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The Basics of Foreign Exchange

No man is an island. Especially in this global economy, foreign exchange affects everyone in more ways than one.

Foreign exchange, oftentimes referred to as FOREX or FX, is the trading of one currency into another.

As consumers, this is most evident when we travel to another country. We go to a bank or a money dealer to change one currency, usually referred to as "home currency" into the currency of the country we are going to so we are able to pay for goods and services in that country. When we order books or gadgets online, we pay by credit card using a foreign currency. When we receive the credit card bill, the amount has been converted to a local currency.

Conducting business with companies outside your country also results in foreign exchange. The goods you wish to purchase or inversely, the goods you are supplying may be priced in foreign currency and there would be a need to convert to a local currency. In this scenario, as the rates vary, timing would be crucial and can have a significant effect on the business's bottom line.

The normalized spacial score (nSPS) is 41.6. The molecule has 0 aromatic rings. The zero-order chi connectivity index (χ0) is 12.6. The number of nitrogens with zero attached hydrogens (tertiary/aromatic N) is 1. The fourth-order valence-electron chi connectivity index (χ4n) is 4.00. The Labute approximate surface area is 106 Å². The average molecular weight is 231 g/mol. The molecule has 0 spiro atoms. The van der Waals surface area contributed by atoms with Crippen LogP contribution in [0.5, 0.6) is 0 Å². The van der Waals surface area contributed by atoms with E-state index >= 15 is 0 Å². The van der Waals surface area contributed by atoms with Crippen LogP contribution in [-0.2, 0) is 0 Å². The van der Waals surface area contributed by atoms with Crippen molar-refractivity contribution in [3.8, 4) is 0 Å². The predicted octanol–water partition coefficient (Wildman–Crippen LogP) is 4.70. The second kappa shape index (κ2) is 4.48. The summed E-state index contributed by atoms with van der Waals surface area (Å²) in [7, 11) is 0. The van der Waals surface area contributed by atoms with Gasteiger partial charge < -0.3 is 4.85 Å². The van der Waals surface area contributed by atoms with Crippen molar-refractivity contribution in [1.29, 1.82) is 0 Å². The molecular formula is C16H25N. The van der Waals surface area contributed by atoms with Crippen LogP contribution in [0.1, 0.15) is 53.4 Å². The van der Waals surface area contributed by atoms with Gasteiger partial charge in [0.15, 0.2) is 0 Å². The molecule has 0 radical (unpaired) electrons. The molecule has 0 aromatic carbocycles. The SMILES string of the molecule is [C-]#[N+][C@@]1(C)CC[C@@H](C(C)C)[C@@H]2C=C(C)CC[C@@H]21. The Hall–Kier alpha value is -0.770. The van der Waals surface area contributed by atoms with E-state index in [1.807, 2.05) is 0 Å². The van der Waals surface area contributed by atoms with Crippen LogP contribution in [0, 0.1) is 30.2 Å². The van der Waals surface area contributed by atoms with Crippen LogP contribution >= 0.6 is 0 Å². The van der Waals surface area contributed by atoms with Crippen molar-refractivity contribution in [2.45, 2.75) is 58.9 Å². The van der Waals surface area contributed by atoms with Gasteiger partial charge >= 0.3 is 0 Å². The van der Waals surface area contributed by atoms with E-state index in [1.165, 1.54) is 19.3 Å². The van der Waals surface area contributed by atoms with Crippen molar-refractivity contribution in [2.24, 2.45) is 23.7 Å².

The currency exchange market determines the exchange rates. Rates are quoted in pairs using a base currency and a quote currency. As an example, USD/PHP would refer to the how many Philippine Pesos you would need to purchase one United States Dollar or conversely, how many Philippine Pesos you would get when you sell one US Dollar. The USD is considered the base currency and PHP is the quote currency.

Exchange rates quoted could be either be a bid price or an ask price. Bid price applies when selling a currency while the ask price applies when buying a currency. The bid price is always lower than the ask price. The difference between the two prices is called the spread.

The currency exchange market is the world's largest market. Its trading volume surpasses that of the bond or even stock market. With dealers in different time zones, it is also a 24 hour market. The bulk of transactions involve the following currencies: the US Dollar (USD), Japanese Yen (JPY), Euro (EUR), Swiss Frank (CHF), British Pound (GBP), Canadian Dollar (CAD), and Australian Dollar (AUD). In most markets, trading is usually against the US Dollar. In these cases, the currency is first traded against the US Dollar before it is converted into the second currency. Thus, trading between two non US Dollar currencies makes the spread higher.

 
 
 

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